Steve Curtis, who last November secured a second term as Layton's mayor, filed for bankruptcy this March after losing his most recent job to downsizing.
"Many middle-class families have been affected by job reductions and eliminations," Curtis said Saturday, reached at home. "There are a lot of people out there looking for work now, myself included."
The idea of filing bankruptcy was distasteful and something he had hoped to avoid, Curtis added.
"The attitude was that you buck up and get with it -- that's still my focus," Curtis said. "But at the same time, the credit got away from me because of the job situation."
Such is the case for many Utahns in financial crisis, said Ryan Carver, housing counseling director for the nonprofit AAA Fair Credit Foundation.
"That's 99.5 percent of the population," Carver said of those who use credit to keep afloat, banking that their next job is just around the corner.
"Most people have that mentality and it's Russian roulette," he said, adding that the safest bet is to scale back expenses to match income.
As part-time mayor of Davis County's largest city -- where about 67,000 people reside -- Curtis receives an annual salary of $21,800, along with a vehicle allowance of $800 per month.
Curtis said he intends to continue to fulfill his mayoral duties. He also gets a small stipend for serving as board director of Wasatch Integrated Waste Management District -- which encompasses Layton's burn plant and landfill.
"I have broken no law; there is no reason for me to resign," he said, explaining that Layton's council-city manager form of government means that he seldom votes on issues and mostly serves as the city's promoter.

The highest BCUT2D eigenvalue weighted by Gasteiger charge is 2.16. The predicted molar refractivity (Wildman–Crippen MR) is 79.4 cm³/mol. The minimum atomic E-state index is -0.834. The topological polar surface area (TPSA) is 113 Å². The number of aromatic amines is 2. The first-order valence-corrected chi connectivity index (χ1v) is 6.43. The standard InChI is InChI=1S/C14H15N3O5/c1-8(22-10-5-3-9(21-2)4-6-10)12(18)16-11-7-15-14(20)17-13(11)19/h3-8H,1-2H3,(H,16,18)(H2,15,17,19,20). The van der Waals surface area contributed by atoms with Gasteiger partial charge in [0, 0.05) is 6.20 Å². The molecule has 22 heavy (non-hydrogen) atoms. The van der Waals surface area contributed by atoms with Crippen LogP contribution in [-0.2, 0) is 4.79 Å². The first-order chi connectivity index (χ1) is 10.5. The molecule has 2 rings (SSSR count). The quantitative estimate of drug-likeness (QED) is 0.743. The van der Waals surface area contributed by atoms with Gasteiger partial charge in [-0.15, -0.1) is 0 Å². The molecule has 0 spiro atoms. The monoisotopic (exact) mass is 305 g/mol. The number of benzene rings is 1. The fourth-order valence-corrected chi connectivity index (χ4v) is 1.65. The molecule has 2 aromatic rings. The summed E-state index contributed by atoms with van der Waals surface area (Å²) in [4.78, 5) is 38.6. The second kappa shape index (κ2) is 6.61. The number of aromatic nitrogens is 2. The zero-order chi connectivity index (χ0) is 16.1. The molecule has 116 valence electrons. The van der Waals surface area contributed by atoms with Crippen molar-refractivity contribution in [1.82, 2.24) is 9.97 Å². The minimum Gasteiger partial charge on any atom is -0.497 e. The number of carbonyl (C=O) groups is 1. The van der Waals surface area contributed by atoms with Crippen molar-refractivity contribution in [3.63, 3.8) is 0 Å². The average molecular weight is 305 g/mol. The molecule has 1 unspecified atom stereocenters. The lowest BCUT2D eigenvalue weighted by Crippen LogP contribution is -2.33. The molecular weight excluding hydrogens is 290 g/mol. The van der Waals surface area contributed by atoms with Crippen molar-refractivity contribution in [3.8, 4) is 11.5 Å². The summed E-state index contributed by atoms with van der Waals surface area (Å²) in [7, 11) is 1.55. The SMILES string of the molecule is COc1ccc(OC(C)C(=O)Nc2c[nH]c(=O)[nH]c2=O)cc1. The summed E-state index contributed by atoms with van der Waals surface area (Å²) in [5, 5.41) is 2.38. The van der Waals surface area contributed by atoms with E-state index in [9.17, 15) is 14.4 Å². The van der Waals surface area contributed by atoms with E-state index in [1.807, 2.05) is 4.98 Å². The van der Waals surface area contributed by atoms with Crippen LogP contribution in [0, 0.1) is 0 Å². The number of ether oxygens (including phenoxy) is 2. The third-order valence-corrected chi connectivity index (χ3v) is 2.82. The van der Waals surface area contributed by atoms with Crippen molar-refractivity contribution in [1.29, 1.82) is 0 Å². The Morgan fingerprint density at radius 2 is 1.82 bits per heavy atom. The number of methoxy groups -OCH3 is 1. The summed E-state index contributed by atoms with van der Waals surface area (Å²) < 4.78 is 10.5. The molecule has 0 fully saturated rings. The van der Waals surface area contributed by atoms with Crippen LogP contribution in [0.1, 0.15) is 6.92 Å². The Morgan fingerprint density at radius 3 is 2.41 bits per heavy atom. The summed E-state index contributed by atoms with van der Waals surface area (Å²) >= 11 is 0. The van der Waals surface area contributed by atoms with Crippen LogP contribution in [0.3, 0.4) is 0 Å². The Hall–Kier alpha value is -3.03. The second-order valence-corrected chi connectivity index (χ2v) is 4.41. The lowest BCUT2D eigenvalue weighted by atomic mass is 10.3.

"I take that job very seriously and plan to continue," Curtis said. "And it has been very humbling to receive the support of many who can relate to the situation."
How his constituents judge him remains to be seen, said Kelly Patterson, director of BYU's Center for the Study of Elections and Democracy, noting that voters are more forgiving for personal circumstances perceived as beyond the individual's control.
"The question is, what kind of responsibility and influence does he have over the budget," Patterson said.
And it's the kind of negative personal news that voters may retain in their minds when the 2013 mayor election comes around, Patterson added.
The 55-year-old Curtis -- father of four, along with a nephew he raised and considers a son -- said his family has "always tried to be a frugal group. We don't have toys. We can have fun, but its not the boats and the jet-skis."
In 2006, before the economic crash, Curtis said he decided to retire from 29 years at Qwest because the 14 to 16-hour work days left him no time for his family. He took his pension in one lump sum and reinvested the funds.
"Over time the economy tanked and so did my investments," Curtis said.
After leaving Qwest, he hired on with another company but left the second day because of hiring practices he witnessed that "went against" his integrity, he said.
He served short-term as a consultant as Taipan Trading set up in Clearfield, and then worked as online banking manager for First National Bank before the economy forced the community bank to downsize.
Court documents show Curtis having assets worth $263,108 and debts totalling $386,913. With first and second mortgages combined, he owed $246,899 on a home valued at $220,000.
His liabilities included a $23,500 debt to the Internal Revenue Service for 2008 income taxes.
Court records show he donated $2,000 to the LDS Church in 2009. He and wife Rae Lynn Curtis had combined monthly incomes of $4,178.
Carver said he doesn't know the details of Curtis's situation, but views credit as a "handout" rather than a fix.
"We have a joke here -- that 60 is the new 20," Carver said. In other words, the average credit card debt in 2003 was $60,000. That figure has mushroomed to $60,000.
"It used to be a rare feat when we'd talk to someone with more than $100,000 in credit card debt. Now one in four or five reach that mark."